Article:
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Proposed Rule

Environment, Public Health and Safety

Action

Proposed Rule.

Summary

The National Indian Gaming Commission (Commission) proposes regulations to implement a system of oversight to carry out its responsibilities with regard to the provisions of the Indian Gaming Regulatory Act (IGRA) that require tribal gaming facilities to be constructed, maintained and operated in a manner which protects the environment, public health and safety. One of the responsibilities conferred upon the Commission by IGRA is the approval of tribal gaming ordinances, which must contain certain enumerated provisions. IGRA further requires the Commission ensure that these statutorily mandated provisions are implemented by tribal governments. Among these mandatory provisions is one that requires that the construction and maintenance of the gaming facility, and the operation of that gaming is conducted in a manner that adequately protects the environment and the public health and safety. At present, the Commission does not have in place an appropriate mechanism to carry out its oversight responsibility that follows from the IGRA provision. It is the view of the Commission that the most effective means of ensuring that adequate programs are implemented on an industry wide basis is to promulgate a rule establishing a framework for measuring tribal compliance.

This regulation establishes the Commission's oversight process to ensure that the environment, public health and safety are adequately protected at Indian gaming facilities in accordance with IGRA. The Commission will focus its oversight activities on reviewing tribal compliance with the environment, public health and safety plans submitted by tribal governments. Environment, public health and safety plans will identify the policies, practices, and methods used by the submitting tribal government to ensure that the environment, public health and safety are adequately protected at its gaming facilities.

Unified Agenda

Review of Petitions for Certificate of Self-Regulation Under the Indian Gaming Regulatory Act

2 actions from March 12th, 1998 to May 11th, 1998

  • March 12th, 1998
  • May 11th, 1998
    • NPRM Comment Period End
 

Table of Contents Back to Top

DATES: Back to Top

Comments may be submitted on or before October 31, 2001.

ADDRESSES: Back to Top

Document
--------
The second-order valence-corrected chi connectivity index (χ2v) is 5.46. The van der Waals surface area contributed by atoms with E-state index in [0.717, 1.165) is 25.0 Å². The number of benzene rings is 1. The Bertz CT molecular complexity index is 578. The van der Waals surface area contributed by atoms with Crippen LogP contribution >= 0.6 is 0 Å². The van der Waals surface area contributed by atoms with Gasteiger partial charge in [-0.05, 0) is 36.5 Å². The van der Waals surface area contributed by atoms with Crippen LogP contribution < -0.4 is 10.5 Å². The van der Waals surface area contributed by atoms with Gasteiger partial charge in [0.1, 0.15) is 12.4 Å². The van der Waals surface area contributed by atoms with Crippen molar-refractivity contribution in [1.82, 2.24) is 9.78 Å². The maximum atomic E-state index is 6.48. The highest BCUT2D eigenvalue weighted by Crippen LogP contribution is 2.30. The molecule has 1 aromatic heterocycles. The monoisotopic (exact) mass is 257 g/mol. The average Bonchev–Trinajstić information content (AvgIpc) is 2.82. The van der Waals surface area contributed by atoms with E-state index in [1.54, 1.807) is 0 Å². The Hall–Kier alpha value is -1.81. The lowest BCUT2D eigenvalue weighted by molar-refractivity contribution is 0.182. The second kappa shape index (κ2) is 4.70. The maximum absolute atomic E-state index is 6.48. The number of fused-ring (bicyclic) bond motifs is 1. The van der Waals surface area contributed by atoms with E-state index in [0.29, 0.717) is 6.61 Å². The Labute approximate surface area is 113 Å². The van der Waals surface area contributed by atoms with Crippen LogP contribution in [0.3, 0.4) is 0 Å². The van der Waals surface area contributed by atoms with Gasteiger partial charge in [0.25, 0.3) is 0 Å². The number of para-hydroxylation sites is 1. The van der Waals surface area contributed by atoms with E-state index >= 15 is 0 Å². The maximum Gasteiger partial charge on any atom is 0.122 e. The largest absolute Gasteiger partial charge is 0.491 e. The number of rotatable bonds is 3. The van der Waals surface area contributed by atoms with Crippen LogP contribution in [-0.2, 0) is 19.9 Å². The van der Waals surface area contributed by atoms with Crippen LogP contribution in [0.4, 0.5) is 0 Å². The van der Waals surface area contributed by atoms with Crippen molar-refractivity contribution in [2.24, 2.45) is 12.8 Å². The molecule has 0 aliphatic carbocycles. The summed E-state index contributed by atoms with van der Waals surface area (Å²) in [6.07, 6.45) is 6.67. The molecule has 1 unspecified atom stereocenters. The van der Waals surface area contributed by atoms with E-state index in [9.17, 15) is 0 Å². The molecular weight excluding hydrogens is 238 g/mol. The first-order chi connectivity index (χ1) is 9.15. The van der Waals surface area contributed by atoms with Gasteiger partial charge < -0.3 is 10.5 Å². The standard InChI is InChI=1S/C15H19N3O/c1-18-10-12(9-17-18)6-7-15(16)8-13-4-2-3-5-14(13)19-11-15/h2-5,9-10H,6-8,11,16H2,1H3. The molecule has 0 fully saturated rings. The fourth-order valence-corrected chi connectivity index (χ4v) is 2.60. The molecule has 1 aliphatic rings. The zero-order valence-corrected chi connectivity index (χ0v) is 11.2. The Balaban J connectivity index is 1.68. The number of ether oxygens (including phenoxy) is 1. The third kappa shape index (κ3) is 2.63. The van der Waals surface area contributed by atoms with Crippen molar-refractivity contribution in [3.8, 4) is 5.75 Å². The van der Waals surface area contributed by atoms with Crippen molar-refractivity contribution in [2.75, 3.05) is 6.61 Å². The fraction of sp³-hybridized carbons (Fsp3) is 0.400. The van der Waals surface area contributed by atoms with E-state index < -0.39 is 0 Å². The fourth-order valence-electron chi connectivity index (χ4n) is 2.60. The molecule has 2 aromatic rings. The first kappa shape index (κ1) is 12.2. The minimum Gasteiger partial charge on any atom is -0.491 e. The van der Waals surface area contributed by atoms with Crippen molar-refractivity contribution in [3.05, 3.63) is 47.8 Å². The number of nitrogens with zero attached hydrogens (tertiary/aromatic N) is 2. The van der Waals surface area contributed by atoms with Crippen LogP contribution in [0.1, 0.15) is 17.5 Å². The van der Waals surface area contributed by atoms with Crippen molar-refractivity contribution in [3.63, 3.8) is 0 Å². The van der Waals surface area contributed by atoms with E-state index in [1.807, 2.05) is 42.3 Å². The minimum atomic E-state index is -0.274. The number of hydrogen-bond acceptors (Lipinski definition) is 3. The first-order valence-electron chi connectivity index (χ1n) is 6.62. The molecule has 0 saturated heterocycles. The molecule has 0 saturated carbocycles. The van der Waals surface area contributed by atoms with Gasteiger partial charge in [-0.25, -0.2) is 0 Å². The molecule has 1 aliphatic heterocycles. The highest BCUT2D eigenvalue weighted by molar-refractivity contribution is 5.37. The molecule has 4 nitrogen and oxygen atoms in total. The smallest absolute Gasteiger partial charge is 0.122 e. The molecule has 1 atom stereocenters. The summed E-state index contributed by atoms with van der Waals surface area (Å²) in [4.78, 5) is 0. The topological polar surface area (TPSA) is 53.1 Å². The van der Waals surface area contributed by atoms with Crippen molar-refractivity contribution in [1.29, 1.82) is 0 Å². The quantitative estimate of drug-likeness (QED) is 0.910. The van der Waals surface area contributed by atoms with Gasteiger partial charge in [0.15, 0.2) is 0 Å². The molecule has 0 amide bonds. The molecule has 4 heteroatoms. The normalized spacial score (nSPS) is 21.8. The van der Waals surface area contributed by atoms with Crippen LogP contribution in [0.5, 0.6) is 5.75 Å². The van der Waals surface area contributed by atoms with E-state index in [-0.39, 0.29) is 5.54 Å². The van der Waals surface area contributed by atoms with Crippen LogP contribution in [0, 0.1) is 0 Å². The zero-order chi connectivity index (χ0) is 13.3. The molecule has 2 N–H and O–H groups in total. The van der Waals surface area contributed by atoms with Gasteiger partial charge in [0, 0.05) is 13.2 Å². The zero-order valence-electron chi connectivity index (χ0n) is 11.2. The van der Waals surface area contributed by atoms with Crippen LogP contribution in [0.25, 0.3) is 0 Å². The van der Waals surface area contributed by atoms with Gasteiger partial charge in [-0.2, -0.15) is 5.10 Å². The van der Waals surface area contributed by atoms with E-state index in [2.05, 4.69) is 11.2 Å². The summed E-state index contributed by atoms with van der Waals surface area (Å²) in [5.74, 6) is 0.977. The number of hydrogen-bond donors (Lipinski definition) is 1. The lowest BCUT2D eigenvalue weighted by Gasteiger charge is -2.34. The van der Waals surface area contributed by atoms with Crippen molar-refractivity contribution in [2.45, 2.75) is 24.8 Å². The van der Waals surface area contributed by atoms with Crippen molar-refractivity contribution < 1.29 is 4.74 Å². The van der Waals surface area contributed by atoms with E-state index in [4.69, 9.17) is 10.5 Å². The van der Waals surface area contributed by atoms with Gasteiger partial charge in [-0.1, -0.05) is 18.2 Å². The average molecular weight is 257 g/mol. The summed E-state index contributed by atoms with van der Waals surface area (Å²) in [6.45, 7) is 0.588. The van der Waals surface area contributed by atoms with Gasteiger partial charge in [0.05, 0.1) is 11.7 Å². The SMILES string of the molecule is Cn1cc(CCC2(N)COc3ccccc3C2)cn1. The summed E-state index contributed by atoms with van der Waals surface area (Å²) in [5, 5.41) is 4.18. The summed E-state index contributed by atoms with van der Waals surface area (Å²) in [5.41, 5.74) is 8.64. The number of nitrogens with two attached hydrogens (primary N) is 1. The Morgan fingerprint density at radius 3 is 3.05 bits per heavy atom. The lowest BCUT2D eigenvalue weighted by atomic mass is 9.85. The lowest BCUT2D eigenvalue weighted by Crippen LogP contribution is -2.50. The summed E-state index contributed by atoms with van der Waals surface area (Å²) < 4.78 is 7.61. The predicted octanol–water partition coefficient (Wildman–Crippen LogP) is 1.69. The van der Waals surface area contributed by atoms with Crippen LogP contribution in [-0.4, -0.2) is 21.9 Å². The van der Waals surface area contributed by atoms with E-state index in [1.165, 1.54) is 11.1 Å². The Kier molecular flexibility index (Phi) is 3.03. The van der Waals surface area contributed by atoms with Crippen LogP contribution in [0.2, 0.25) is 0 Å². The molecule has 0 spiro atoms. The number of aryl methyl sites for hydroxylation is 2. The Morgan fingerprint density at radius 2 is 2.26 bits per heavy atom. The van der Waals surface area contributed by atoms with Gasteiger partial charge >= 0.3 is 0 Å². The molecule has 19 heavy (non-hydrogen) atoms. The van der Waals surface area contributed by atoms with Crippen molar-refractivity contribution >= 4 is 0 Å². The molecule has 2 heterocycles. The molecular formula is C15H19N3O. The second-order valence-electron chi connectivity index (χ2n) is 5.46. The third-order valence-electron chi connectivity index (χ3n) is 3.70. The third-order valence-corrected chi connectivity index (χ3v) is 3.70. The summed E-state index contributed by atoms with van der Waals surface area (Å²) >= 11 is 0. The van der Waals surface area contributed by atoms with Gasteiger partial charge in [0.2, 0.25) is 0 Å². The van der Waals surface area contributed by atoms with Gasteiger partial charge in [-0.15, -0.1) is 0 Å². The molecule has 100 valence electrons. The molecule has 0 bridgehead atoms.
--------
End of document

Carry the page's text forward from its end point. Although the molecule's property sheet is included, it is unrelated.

Comments may be mailed to: Environment, Public Health and Safety Comments, National Indian Gaming Commission, 1441 L Street, NW., Suite 9100, Washington, DC 20005, delivered to that address between 8:30 a.m. and 5:30 p.m., Monday through Friday, or faxed to 202/632-7066 (this is not a toll-free number). Comments received may be inspected between 9 a.m. and noon, and between 2 p.m. and 5 p.m., Monday through Friday.

FOR FURTHER INFORMATION CONTACT: Back to Top

Christine Nagle at 202/ 632-7003; fax 202/ 632-7066 (these are not toll-free numbers).

SUPPLEMENTARY INFORMATION: Back to Top

The Indian Gaming Regulatory Act (IGRA, or the Act), enacted on October 17, 1988, established the National Indian Gaming Commission (Commission). Under the Act, the Commission is charged with regulating gaming activities on Indian lands. The Act expressly authorizes the Commission to “promulgate such regulations and guidelines as it deems appropriate to implement provisions of this [Act].” 25 U.S.C. 2706(b)(10).

The regulations proposed today would establish a system to implement the Commission's oversight authority in the areas of environment, public health and safety. The statutory basis for this responsibility is set forth in 25 U.S.C. 2710 (b)(2)(E) which provides that tribal ordinances or resolutions submitted for the Chairman's approval ensure that “the construction and maintenance of the gaming facility, and the operation of that gaming is conducted in a manner which adequately protects the environment and the public health and safety.”

On April 27, 1999, the Commission issued an Advance Notice of Proposed Rulemaking regarding the establishment of environment, public health and safety procedures. After reviewing the information solicited through this notice, the Commission decided to move forward with proposed regulations. In November 1999, a Tribal-Commission Advisory Committee was formed to consult on the project. The Commission attempted to assemble a diverse advisory committee that represented the interests of a broad range of gaming tribal governments. During the period from November 1999 through May 2000, the Commission and the Tribal Advisory Committee met four times to develop a regulatory proposal. The Commission published a Notice of Proposed Rulemaking that appeared in the Federal Register at Volume 65, page 45558, on July 24, 2000. In response to the Federal Register notice, the Commission received a number of helpful comments suggesting changes to the proposed rule. The Tribal-Commission Advisory Committee met after the close of the public comment period to discuss the comments that had been submitted. Upon consideration of the comments submitted, and discussions with the Tribal-Commission Advisory Committee, the Commission decided to revise the proposed rule and republish the revised rule as a proposed rule.